Book Review: “Scarlet”

“Scarlet” by A.C. Gaughen

Genre: Young Adult Fiction, Retelling, Historical Fiction

Source: Bought

Summary from Goodreads:

Posing as one of Robin Hood’s thieves to avoid the evil Lord Gisbourne, Scarlet has kept her identity secret from all of Nottinghamshire. Only Big John and Robin Hood know the truth—the agile thief posing as a whip of a boy is actually a fearless young woman with a secret past. It’s getting harder to hide as Gisbourne’s camp seeks to find Scarlet and drive Robin Hood out of Nottinghamshire.

But Scarlet’s instinct for self-preservation is at war with a strong sense of responsibility to the people who took her in when she was on the run, and she finds it’s not so easy to turn her back on her band and townspeople. As Gisbourne draws closer to Scarlet and puts innocent lives at risk, she must decide how much the people of Nottinghamshire mean to her, especially John Little, a flirtatious fellow outlaw, and Robin, whose quick smiles and temper have the rare power to unsettle Scarlet.

Full of exciting action, secrets, and romance, this imaginative retelling of the classic tale will have readers following every move of Robin Hood and band of thieves.


  • I’m not familiar with Robin Hood so I can’t comment on how this book stands up as a retelling of the story.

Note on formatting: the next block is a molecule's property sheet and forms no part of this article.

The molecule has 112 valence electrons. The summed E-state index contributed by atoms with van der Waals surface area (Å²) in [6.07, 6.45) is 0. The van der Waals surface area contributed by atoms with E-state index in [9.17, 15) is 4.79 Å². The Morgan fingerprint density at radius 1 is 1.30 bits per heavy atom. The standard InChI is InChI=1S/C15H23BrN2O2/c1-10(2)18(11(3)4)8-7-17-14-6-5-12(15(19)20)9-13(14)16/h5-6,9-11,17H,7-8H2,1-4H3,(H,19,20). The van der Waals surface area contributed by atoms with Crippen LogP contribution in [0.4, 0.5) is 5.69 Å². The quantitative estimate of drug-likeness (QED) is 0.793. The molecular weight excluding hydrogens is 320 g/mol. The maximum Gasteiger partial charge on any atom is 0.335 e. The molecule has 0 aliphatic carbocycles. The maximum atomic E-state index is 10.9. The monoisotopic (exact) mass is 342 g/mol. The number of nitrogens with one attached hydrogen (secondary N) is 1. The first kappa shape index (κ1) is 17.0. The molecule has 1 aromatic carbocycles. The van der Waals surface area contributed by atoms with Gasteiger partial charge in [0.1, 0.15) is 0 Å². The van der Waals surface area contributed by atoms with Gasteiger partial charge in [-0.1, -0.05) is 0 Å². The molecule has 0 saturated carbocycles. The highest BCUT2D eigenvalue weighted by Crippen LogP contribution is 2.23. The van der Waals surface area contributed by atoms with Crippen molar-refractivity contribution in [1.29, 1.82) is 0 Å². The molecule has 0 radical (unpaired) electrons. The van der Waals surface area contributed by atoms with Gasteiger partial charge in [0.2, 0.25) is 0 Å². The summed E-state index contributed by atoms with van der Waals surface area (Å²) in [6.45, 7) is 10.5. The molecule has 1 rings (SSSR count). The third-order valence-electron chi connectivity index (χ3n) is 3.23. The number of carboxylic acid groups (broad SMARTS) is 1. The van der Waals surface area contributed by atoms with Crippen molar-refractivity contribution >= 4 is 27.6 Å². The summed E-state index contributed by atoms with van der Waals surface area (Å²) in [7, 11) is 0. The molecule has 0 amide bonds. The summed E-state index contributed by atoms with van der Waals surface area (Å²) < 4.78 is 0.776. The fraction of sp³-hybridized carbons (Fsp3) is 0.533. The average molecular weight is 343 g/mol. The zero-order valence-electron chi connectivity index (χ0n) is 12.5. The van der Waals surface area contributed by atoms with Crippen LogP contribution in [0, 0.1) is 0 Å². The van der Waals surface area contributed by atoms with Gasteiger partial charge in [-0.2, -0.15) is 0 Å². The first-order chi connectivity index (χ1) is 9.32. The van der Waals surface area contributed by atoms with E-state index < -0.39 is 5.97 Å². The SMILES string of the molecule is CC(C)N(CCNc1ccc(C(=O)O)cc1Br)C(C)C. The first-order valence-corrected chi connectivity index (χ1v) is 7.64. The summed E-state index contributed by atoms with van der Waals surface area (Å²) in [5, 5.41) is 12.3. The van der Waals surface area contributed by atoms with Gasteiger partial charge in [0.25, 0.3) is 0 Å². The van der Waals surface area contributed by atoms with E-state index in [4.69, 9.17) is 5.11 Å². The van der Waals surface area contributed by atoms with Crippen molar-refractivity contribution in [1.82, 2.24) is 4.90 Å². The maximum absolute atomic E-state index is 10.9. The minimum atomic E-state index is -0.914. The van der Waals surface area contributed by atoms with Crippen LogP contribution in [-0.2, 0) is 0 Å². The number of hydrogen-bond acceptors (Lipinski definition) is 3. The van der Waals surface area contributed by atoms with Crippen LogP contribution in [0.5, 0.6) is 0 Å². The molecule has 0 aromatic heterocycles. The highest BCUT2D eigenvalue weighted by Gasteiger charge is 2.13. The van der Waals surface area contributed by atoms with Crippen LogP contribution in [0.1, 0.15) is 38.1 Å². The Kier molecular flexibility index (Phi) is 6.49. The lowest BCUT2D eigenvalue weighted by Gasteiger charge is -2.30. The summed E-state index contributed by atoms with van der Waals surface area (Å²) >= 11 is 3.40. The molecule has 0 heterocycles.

• I hated the language. I never like when authors use bad grammar in books. I find it barely tolerable when authors use it just for dialogue for characters. I was not pleased that the grammar issues ran through the whole book. It felt incredibly forced and not natural for Scarlet (and as it turns out, it was).
  • I really didn’t like Scarlet. I hated that she was so self-sacrificing. I understand that she wanted to help the people but how does starving herself help them? She’s no good if she’s dead or incapacitated. I was really confused how she attained her ninja skills. I have no problem with girls being awesome fighters. I usually love it. Scarlet was a noble girl for most of her life and then for the past few years she’s lived on the streets as a thief. Where would she have learned to fight like that? The fighting wasn’t even realistic either.
  • Not a fan of the love triangle mainly because I didn’t like the boys. John was incredibly skeezy. I’m not sure how he’s supposed to be likable. Robin was pretty annoying. He got angry at Scarlet for John coming on to her? Huh? How does that makes sense? There was a lot more stuff but I can’t remember it all. (It’s a bit sad that I finished the book semi-recently and can’t remember specific details.)
  • The story has a decent amount of action but somehow it still felt a bit boring.
  • There were some interesting twists to the story though.

The bottom line? It was enjoyable enough. I can see how others might really like it but I didn’t.

14 thoughts on “Book Review: “Scarlet”

  1. I used to love Robin Hood when I was a kid. Well, I still love the story. Have you ever seen the BBC show Robin Hood. It was on for only three seasons, and I actually only watched the first two seasons because of what happened at the end of the second. But it is really good.

    Anyway, Scarlet has been on my radar all year, but I’ve been a bit nervous to read it. I think mainly because I love Robin Hood so much that my expectations might be ridiculously high.

    I think I won’t buy this book though. Maybe I will get it from the library.

    Thanks for the review 🙂

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